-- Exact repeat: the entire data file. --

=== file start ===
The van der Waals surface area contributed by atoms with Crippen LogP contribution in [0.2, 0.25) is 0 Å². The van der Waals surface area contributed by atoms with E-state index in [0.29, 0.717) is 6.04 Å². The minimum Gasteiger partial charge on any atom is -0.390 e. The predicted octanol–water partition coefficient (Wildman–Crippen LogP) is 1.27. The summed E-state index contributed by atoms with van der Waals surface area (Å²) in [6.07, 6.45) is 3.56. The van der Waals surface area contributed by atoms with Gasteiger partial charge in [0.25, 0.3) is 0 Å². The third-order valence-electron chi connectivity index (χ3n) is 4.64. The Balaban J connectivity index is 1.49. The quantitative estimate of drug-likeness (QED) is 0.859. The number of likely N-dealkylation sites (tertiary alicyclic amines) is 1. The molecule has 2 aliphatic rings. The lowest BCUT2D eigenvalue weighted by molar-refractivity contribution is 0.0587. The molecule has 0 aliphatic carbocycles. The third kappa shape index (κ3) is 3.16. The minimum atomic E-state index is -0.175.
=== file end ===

The van der Waals surface area contributed by atoms with Crippen LogP contribution in [0.2, 0.25) is 0 Å². The van der Waals surface area contributed by atoms with E-state index in [0.29, 0.717) is 6.04 Å². The minimum Gasteiger partial charge on any atom is -0.390 e. The predicted octanol–water partition coefficient (Wildman–Crippen LogP) is 1.27. The summed E-state index contributed by atoms with van der Waals surface area (Å²) in [6.07, 6.45) is 3.56. The van der Waals surface area contributed by atoms with Gasteiger partial charge in [0.25, 0.3) is 0 Å². The third-order valence-electron chi connectivity index (χ3n) is 4.64. The Balaban J connectivity index is 1.49. The quantitative estimate of drug-likeness (QED) is 0.859. The number of likely N-dealkylation sites (tertiary alicyclic amines) is 1. The molecule has 2 aliphatic rings. The lowest BCUT2D eigenvalue weighted by molar-refractivity contribution is 0.0587. The molecule has 0 aliphatic carbocycles. The third kappa shape index (κ3) is 3.16. The minimum atomic E-state index is -0.175.